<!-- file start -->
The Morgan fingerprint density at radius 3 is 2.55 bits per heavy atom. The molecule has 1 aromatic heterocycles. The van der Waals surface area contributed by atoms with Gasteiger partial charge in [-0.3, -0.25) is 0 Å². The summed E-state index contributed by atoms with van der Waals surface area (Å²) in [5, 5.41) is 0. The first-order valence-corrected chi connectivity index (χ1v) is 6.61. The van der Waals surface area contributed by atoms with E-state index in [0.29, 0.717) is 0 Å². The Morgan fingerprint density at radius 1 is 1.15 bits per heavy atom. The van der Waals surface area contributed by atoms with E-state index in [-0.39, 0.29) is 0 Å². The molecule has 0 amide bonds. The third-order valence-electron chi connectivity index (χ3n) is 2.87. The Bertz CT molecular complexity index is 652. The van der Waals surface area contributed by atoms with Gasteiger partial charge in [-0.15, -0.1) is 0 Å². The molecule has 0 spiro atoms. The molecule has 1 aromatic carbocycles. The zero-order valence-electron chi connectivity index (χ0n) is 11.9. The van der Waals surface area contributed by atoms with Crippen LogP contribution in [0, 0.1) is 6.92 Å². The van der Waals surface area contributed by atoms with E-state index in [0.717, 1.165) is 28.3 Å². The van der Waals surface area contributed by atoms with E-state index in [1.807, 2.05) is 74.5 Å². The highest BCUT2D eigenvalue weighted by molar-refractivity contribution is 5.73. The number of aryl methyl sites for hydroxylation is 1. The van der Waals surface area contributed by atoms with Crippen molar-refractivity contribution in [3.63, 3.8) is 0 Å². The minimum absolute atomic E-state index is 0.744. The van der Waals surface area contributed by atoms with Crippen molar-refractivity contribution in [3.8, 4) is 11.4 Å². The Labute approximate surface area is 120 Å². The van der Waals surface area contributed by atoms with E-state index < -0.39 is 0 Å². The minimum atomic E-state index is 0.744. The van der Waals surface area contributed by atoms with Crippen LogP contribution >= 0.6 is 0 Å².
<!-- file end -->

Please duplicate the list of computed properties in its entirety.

The Morgan fingerprint density at radius 3 is 2.55 bits per heavy atom. The molecule has 1 aromatic heterocycles. The van der Waals surface area contributed by atoms with Gasteiger partial charge in [-0.3, -0.25) is 0 Å². The summed E-state index contributed by atoms with van der Waals surface area (Å²) in [5, 5.41) is 0. The first-order valence-corrected chi connectivity index (χ1v) is 6.61. The van der Waals surface area contributed by atoms with E-state index in [0.29, 0.717) is 0 Å². The Morgan fingerprint density at radius 1 is 1.15 bits per heavy atom. The van der Waals surface area contributed by atoms with E-state index in [-0.39, 0.29) is 0 Å². The molecule has 0 amide bonds. The third-order valence-electron chi connectivity index (χ3n) is 2.87. The Bertz CT molecular complexity index is 652. The van der Waals surface area contributed by atoms with Gasteiger partial charge in [-0.15, -0.1) is 0 Å². The molecule has 0 spiro atoms. The molecule has 1 aromatic carbocycles. The zero-order valence-electron chi connectivity index (χ0n) is 11.9. The van der Waals surface area contributed by atoms with Crippen LogP contribution in [0, 0.1) is 6.92 Å². The van der Waals surface area contributed by atoms with E-state index in [0.717, 1.165) is 28.3 Å². The van der Waals surface area contributed by atoms with E-state index in [1.807, 2.05) is 74.5 Å². The highest BCUT2D eigenvalue weighted by molar-refractivity contribution is 5.73. The number of aryl methyl sites for hydroxylation is 1. The van der Waals surface area contributed by atoms with Crippen molar-refractivity contribution in [3.63, 3.8) is 0 Å². The minimum absolute atomic E-state index is 0.744. The van der Waals surface area contributed by atoms with Crippen molar-refractivity contribution in [3.8, 4) is 11.4 Å². The Labute approximate surface area is 120 Å². The van der Waals surface area contributed by atoms with E-state index < -0.39 is 0 Å². The minimum atomic E-state index is 0.744. The van der Waals surface area contributed by atoms with Crippen LogP contribution >= 0.6 is 0 Å².